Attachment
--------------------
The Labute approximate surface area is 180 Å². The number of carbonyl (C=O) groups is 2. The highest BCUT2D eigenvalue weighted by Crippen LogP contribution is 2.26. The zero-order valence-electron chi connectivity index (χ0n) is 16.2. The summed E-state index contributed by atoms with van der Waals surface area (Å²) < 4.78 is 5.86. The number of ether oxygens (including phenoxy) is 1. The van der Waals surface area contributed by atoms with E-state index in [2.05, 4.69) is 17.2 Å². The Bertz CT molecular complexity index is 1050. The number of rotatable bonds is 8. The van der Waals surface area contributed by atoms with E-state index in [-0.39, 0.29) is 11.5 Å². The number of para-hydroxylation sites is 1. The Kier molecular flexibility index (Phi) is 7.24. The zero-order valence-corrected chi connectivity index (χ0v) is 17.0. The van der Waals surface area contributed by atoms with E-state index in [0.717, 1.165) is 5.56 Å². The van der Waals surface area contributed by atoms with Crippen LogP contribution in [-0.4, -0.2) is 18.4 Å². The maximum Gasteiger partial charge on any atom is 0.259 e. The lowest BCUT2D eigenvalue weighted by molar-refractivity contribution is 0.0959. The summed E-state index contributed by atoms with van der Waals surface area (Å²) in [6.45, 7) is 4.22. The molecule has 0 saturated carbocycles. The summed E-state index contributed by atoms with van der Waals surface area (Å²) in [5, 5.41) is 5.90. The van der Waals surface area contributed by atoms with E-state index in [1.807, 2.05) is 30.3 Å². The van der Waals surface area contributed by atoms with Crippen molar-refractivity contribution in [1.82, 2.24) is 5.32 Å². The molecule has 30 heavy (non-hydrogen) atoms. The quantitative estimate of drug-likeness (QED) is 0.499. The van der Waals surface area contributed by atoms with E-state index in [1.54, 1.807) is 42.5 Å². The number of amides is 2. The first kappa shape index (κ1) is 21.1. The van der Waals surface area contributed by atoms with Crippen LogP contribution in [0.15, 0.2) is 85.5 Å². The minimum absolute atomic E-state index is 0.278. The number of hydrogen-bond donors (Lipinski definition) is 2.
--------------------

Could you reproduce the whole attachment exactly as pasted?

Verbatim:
The Labute approximate surface area is 180 Å². The number of carbonyl (C=O) groups is 2. The highest BCUT2D eigenvalue weighted by Crippen LogP contribution is 2.26. The zero-order valence-electron chi connectivity index (χ0n) is 16.2. The summed E-state index contributed by atoms with van der Waals surface area (Å²) < 4.78 is 5.86. The number of ether oxygens (including phenoxy) is 1. The van der Waals surface area contributed by atoms with E-state index in [2.05, 4.69) is 17.2 Å². The Bertz CT molecular complexity index is 1050. The number of rotatable bonds is 8. The van der Waals surface area contributed by atoms with E-state index in [-0.39, 0.29) is 11.5 Å². The number of para-hydroxylation sites is 1. The Kier molecular flexibility index (Phi) is 7.24. The zero-order valence-corrected chi connectivity index (χ0v) is 17.0. The van der Waals surface area contributed by atoms with E-state index in [0.717, 1.165) is 5.56 Å². The van der Waals surface area contributed by atoms with Crippen LogP contribution in [-0.4, -0.2) is 18.4 Å². The maximum Gasteiger partial charge on any atom is 0.259 e. The lowest BCUT2D eigenvalue weighted by molar-refractivity contribution is 0.0959. The summed E-state index contributed by atoms with van der Waals surface area (Å²) in [6.45, 7) is 4.22. The molecule has 0 saturated carbocycles. The summed E-state index contributed by atoms with van der Waals surface area (Å²) in [5, 5.41) is 5.90. The van der Waals surface area contributed by atoms with E-state index in [1.807, 2.05) is 30.3 Å². The van der Waals surface area contributed by atoms with Crippen molar-refractivity contribution in [1.82, 2.24) is 5.32 Å². The molecule has 30 heavy (non-hydrogen) atoms. The quantitative estimate of drug-likeness (QED) is 0.499. The van der Waals surface area contributed by atoms with E-state index in [1.54, 1.807) is 42.5 Å². The number of amides is 2. The first kappa shape index (κ1) is 21.1. The van der Waals surface area contributed by atoms with Crippen LogP contribution in [0.15, 0.2) is 85.5 Å². The minimum absolute atomic E-state index is 0.278. The number of hydrogen-bond donors (Lipinski definition) is 2.